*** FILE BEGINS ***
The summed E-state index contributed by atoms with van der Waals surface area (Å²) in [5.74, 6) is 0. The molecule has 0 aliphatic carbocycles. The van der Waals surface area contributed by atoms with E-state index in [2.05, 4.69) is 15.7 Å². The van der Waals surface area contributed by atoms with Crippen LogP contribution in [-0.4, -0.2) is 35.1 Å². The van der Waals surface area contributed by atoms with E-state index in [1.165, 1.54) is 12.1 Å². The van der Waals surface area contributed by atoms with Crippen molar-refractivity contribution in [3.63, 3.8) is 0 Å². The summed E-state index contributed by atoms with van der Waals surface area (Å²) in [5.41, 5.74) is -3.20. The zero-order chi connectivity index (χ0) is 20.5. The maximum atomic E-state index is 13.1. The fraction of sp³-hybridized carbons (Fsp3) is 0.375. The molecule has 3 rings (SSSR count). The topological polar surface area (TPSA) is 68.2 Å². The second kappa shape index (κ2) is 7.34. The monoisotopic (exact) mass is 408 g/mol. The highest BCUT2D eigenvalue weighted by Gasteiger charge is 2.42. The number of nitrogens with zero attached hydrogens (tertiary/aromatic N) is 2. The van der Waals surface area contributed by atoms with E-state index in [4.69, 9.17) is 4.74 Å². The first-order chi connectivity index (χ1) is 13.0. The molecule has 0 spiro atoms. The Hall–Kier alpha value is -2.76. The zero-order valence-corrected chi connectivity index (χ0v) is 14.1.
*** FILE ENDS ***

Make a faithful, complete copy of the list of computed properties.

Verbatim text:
The summed E-state index contributed by atoms with van der Waals surface area (Å²) in [5.74, 6) is 0. The molecule has 0 aliphatic carbocycles. The van der Waals surface area contributed by atoms with E-state index in [2.05, 4.69) is 15.7 Å². The van der Waals surface area contributed by atoms with Crippen LogP contribution in [-0.4, -0.2) is 35.1 Å². The van der Waals surface area contributed by atoms with E-state index in [1.165, 1.54) is 12.1 Å². The van der Waals surface area contributed by atoms with Crippen molar-refractivity contribution in [3.63, 3.8) is 0 Å². The summed E-state index contributed by atoms with van der Waals surface area (Å²) in [5.41, 5.74) is -3.20. The zero-order chi connectivity index (χ0) is 20.5. The maximum atomic E-state index is 13.1. The fraction of sp³-hybridized carbons (Fsp3) is 0.375. The molecule has 3 rings (SSSR count). The topological polar surface area (TPSA) is 68.2 Å². The second kappa shape index (κ2) is 7.34. The monoisotopic (exact) mass is 408 g/mol. The highest BCUT2D eigenvalue weighted by Gasteiger charge is 2.42. The number of nitrogens with zero attached hydrogens (tertiary/aromatic N) is 2. The van der Waals surface area contributed by atoms with E-state index in [4.69, 9.17) is 4.74 Å². The first-order chi connectivity index (χ1) is 13.0. The molecule has 0 spiro atoms. The Hall–Kier alpha value is -2.76. The zero-order valence-corrected chi connectivity index (χ0v) is 14.1.